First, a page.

The theme of Zero Waste Week this year is "Use it up", with lots of tips to cut down on food waste, with the key message to "Fill your belly not your bin".
And I'd love you to sign up, take part. All you need to do is visit www.zerowasteweek.co.uk, click a couple of buttons, select a pledge and you're in!
But don't just let the buck stop with you, encourage your friends and family too.
After all, our corner of the UK is aiming to become Greenest County and what a way to show our mettle, by creating a virtual flashmob on the Zero Waste Week site! Oh yes, let's parachute in with pledges from wherever you are in Suffolk
Even if you prevent just a block of cheese from being bunged in landfill, that's a result. For you it might be some cheese, but for others it could be £10 of shopping that would otherwise have ended up in their black bin.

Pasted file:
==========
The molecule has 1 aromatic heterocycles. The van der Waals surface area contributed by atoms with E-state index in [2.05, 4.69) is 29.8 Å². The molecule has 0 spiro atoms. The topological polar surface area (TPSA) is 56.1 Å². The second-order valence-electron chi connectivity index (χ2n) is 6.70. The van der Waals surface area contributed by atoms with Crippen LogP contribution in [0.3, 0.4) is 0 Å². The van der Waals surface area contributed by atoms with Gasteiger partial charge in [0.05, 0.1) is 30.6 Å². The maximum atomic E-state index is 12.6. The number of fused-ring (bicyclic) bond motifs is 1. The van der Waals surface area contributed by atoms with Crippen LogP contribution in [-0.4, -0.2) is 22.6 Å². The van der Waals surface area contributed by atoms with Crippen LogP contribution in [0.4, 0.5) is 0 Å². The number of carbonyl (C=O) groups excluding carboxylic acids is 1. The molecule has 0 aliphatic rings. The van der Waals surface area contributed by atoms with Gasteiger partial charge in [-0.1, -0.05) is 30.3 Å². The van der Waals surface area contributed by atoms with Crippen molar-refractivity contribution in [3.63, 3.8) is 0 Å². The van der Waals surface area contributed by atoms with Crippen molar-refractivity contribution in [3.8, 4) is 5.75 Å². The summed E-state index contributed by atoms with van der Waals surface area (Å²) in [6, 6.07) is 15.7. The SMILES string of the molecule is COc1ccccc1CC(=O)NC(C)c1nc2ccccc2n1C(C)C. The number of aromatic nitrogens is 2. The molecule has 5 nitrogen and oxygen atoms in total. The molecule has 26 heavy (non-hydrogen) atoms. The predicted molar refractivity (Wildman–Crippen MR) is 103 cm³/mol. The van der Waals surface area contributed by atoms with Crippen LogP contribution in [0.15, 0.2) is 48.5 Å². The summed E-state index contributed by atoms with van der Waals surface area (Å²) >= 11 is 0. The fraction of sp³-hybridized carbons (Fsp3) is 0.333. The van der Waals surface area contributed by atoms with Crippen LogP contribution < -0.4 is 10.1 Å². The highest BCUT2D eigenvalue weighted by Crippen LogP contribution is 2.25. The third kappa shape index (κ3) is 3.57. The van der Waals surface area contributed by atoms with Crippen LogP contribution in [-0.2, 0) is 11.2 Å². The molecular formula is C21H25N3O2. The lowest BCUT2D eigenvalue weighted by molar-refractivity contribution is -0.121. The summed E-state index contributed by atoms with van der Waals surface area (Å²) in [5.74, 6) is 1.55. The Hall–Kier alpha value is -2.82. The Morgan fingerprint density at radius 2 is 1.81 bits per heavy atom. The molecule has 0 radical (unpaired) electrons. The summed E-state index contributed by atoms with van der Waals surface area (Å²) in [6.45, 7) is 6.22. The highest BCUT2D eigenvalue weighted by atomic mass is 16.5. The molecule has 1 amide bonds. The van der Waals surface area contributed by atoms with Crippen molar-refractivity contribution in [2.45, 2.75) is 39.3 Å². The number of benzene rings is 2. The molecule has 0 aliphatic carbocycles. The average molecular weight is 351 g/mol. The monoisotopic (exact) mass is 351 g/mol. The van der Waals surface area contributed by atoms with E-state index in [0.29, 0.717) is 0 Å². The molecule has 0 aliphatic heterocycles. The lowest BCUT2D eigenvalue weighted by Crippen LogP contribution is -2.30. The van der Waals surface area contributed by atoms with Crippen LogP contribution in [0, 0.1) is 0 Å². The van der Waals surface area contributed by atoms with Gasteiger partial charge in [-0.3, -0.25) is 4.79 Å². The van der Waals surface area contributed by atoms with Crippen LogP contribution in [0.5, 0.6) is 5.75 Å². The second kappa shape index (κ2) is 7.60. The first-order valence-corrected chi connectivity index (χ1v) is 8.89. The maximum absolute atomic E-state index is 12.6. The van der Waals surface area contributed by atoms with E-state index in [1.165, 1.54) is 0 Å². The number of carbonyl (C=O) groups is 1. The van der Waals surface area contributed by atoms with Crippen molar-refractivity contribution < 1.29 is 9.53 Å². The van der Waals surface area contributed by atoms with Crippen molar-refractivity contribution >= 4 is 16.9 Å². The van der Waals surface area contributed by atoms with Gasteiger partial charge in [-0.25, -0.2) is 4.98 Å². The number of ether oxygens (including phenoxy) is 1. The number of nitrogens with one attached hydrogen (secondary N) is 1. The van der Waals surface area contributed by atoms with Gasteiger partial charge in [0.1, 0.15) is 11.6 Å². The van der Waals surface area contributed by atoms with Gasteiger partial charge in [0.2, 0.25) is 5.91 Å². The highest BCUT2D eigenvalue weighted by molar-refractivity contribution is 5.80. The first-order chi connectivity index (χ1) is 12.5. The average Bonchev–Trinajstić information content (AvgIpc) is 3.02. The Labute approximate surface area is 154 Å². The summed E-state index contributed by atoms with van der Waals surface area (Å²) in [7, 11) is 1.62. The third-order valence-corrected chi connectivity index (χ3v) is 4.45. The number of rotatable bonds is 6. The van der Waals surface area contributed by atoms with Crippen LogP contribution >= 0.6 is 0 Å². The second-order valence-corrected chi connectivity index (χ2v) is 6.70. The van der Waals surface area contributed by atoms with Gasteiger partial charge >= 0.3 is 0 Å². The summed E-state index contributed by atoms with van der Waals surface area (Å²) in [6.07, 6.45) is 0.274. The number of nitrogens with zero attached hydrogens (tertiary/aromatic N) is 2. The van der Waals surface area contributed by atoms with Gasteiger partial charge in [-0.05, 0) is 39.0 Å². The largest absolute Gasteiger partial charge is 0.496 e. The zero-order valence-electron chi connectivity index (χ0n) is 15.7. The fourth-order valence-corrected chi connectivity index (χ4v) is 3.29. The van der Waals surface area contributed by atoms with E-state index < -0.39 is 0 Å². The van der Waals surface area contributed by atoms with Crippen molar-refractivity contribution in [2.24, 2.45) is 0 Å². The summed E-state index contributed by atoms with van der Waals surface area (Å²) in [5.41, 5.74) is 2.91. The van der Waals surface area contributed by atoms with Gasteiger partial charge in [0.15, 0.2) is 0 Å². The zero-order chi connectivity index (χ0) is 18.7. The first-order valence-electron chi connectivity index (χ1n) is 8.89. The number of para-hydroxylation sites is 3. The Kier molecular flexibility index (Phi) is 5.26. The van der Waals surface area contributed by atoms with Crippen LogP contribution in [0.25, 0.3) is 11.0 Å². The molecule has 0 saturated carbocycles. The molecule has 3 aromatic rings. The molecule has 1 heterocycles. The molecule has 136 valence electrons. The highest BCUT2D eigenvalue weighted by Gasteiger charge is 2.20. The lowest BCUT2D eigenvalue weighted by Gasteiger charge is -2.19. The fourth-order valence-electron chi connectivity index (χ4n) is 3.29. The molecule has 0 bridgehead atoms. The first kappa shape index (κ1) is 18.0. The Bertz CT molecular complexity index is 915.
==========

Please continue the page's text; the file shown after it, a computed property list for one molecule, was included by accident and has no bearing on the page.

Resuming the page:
Now I haven't told Rachelle Strauss, the organiser of the campaign - or indeed any of the team behind Zero Waste Week - of my plans.
I want it to be a right good old virtual flashmob surprise.
So remember, bellies not bins. Show your support now at www.zerowasteweek.co.uk
National Zero Waste Week, now in its 6th year, takes place 2-8 September. No matter where you are in the UK, you can join in too. So if you care about food waste, please sign up, pledge and tell your friends. There's also a Facebook Events Page that you can join too.
Tuesday, 20 August 2013
|The Clean Bin Movie: Coming to the UK - 23-30 August|
Forget the big budget Hollywood blockbusters that are hitting the screens this summer. Whether you want comedy, drama or even a touch of horror - in parts - this is the film for anyone who wants to be inspired to reduce their waste.